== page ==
Damage to myelin is a key feature of multiple sclerosis (MS) pathology. Magnetic resonance imaging (MRI) has revolutionized our ability to detect and monitor MS pathology in vivo. Proton density, T1 and T2 can provide qualitative contrast weightings that yield superb in vivo visualization of central nervous system tissue and have proved invaluable as diagnostic and patient management tools in MS. However, standard clinical MR methods are not specific to the types of tissue damage they visualize, and they cannot detect subtle abnormalities in tissue that appears otherwise normal on conventional MRIs. Myelin water imaging is an MR method that provides in vivo measurement of myelin. Histological validation work in both human brain and spinal cord tissue demonstrates a strong correlation between myelin water and staining for myelin, validating myelin water as a marker for myelin. Myelin water varies throughout the brain and spinal cord in healthy controls, and shows good intra- and inter-site reproducibility. MS plaques show variably decreased myelin water fraction, with older lesions demonstrating the greatest myelin loss. Longitudinal study of myelin water can provide insights into the dynamics of demyelination and remyelination in plaques. Normal appearing brain and spinal cord tissues show reduced myelin water, an abnormality which becomes progressively more evident over a timescale of years. Diffusely abnormal white matter, which is evident in 20%-25% of MS patients, also shows reduced myelin water both in vivo and postmortem, and appears to originate from a primary lipid abnormality with relative preservation of myelin proteins. Active research is ongoing in the quest to refine our ability to image myelin and its perturbations in MS and other disorders of the myelin sheath.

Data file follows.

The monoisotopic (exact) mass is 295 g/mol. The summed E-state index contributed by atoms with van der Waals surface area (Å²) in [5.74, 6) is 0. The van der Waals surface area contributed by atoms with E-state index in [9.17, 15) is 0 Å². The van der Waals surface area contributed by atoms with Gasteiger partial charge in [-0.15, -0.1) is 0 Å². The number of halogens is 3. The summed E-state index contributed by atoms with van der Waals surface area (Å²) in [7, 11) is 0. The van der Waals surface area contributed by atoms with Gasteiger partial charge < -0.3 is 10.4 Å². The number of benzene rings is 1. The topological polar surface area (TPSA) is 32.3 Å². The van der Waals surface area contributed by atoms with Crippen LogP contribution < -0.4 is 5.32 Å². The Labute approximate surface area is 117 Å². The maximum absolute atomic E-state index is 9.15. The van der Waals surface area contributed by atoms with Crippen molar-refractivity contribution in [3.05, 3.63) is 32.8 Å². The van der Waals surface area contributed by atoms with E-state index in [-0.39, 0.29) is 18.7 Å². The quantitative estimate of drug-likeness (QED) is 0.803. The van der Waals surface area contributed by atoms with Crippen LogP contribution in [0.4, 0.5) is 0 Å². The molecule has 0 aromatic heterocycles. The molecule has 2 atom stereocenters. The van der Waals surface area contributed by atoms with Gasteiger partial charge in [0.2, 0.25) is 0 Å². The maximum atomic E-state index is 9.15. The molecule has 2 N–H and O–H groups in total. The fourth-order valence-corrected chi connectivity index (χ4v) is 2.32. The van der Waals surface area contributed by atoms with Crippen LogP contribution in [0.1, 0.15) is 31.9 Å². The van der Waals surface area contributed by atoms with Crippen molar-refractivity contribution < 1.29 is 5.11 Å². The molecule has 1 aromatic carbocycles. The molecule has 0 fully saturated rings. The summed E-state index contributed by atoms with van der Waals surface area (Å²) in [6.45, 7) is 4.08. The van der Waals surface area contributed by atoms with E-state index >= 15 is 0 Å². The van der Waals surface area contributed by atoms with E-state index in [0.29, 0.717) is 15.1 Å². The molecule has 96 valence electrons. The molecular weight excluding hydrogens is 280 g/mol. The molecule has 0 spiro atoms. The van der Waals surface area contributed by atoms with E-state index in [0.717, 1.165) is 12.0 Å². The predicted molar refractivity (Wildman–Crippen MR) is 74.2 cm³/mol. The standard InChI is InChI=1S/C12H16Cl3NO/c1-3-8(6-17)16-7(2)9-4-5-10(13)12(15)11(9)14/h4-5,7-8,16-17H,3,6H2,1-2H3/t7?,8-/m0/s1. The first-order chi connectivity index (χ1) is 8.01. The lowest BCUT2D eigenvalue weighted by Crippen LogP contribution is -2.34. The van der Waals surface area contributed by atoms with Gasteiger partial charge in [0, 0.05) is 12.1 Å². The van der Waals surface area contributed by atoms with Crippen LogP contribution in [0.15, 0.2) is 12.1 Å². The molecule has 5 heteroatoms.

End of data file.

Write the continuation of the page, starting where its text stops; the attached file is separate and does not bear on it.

Keywords: diffusely abnormal white matter; magnetic resonance imaging; multiple sclerosis; myelin; normal appearing white matter; pathology.
© 2018 International Society of Neuropathology.